Area: 2,181.6 hectares.


A Nature Conservation Review Site proposed for designation under the Ramsar Convention and also as a Special Protection Area under EEC Directive on the Conservation of Wild Birds (79/410/EEC). Part of the site is covered by a Bird Sanctuary Order (SI. No. 901 of 1951). It lies within a County Structure Plan Nature Conservation Zone, Coastal Preservation Area (part) and Area of Great Landscape Value (part). Site boundary amended. Adjacent to Dawlish Warren LNR/SSSI. Includes Devon Trust for Nature Conservation Old Sludge Beds Reserve.

Description and Reasons for Notification:

The waters, foreshore and low-lying land of the Exe Estuary are of international importance for wintering wildfowl and waders. Many rare species of plant occur too, whilst the sandbanks and mudflats support communities of invertebrates that are of national significance. The site also contains key features of geological interest and has been the subject of considerable scientific research.

The Estuary runs south-eastward for about 4 kilometres from Exeter to the junction of the Exe and Clyst Rivers. Here it broadens, being over 2 km wide in places, and runs for a further 7 kilometres to Exmouth, where it is sheltered from the sea by the sand ridge of Dawlish Warren. The northern half of the estuary is flanked by reclaimed agricultural land, sewage works, reed beds and the Exeter Canal. The soil is alluvial, derived from a variety of Devonian, Carboniferous and Permian rocks.

Over 10,000 wildfowl and 20,000 waders winter on the Estuary, which regularly supports over 1% of the European population of species such as dark-bellied Brent goose Branta bernicla bernicla, wigeon Anas penelope, ringed ploverCharades hiaticula and black-tailed godwit Limosa limosa. At about 250 birds, the flock of wintering avocets Recurvirostra avosetta is presently the largest in Britain. 

Reclaimed land within the site is used by water birds at high tide, and also provides nesting and feeding habitat for other bird species. The largest portion is the Exminster Marshes, a series of fields drained by dykes and ditches, which in turn carry a rich flora and fauna including several plants rare in Devon such as parsley water-dropwort Oenanthe lachenalii, flowering rush Butomus umbellatus and frog- bit Hydrocharis morsus-ranae, and a wide variety of dragonflies including the nationally uncommon ruddy darter Sympetrum sanguineum and hairy dragonfly Brachytron pratense. The Marshes are bounded by the Exeter Canal, and both the Canal and the Estuary in its upper reaches are fringed by beds mainly of common reed Phragmites australis which form an important area for several species of birds, notably warblers.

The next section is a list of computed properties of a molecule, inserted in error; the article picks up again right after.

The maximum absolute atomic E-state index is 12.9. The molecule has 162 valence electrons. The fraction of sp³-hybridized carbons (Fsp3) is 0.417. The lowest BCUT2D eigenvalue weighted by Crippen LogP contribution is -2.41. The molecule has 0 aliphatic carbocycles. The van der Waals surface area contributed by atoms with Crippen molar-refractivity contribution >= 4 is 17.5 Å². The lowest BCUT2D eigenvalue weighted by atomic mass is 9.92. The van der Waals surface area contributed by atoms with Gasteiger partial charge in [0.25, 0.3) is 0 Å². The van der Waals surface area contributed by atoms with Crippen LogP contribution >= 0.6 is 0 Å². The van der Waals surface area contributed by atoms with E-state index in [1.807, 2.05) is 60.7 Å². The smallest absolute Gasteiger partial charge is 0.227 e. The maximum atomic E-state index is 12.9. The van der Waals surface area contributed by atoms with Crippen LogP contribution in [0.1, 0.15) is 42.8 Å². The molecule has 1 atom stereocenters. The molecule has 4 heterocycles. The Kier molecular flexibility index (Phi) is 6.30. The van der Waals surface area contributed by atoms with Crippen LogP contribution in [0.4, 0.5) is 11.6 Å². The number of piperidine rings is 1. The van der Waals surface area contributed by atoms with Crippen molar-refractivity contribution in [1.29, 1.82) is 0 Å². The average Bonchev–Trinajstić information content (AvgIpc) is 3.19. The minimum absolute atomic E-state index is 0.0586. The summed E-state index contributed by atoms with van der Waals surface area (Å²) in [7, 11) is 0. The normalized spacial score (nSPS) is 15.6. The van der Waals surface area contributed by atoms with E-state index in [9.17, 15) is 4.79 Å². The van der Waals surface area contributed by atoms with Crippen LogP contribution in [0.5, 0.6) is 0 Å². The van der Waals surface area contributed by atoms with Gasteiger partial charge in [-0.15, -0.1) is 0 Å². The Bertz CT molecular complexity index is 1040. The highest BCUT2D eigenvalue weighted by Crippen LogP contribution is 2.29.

Below the reedbeds there is a transition to saltmarsh. Here, club-rushes Scirpus spp. and sea rush Juncus maritimus are characteristic of the upper levels, with cord-grass Spartina  spp. bordering these and increasing in extent lower down the Estuary. 

Below the saltmarshes and exposed at low tide, there are extensive areas of sand and mud. Some central banks are bare, and the remainder have only a sparse vegetation, but that vegetation consists largely of eelgrass Zosteraspp. and green seaweed Enteromorphaspp., which are favoured foods of some wildfowl. Burrowing invertebrates are found in most of the sandbanks and mudflats, providing food for many fish and birds. Characteristic species include lugworm Arenicola marina, peppery furrow shell Scrobicularia plana, Tellins: MacombDonaxTellina, common cockle Cardium edule, razor shell Ensis siliqua, sea potato Echinocardium cordatum and masked crab Corystes cassivelaunus. Beds of mussels Mytilus edulis are important feeding grounds for oystercatchers Haematopusostralegus. The Estuary is the only British locality for the polychaete worm Ophelia bicorniawhich occurs mainly on Bull Hill Bank. The foreshore rocks towards Orcombe Point are notable for the abundance of bivalve molluscs which bore into the soft sandstones. Here also occur colonies of the honeycomb worm Sabellaria alveolata.

The Orcombe rocks are a key geological feature which display an excellent coastal section in the sandstones, siltstones and mudstones of the Permian Exmouth Formation. These fluvial sandstones show a variety of trough and planar-tabular cross-bedding indicating that the rivers which deposited these sediments flowed towards the north. Mudstones represent deposition in fluvial overbank (flood plain) and playa-like environments, and they contain rare plant fossils. This is an important site for the elucidation of Late Permian environments, and is also of general geomorphological importance for the study of sedimentation processes.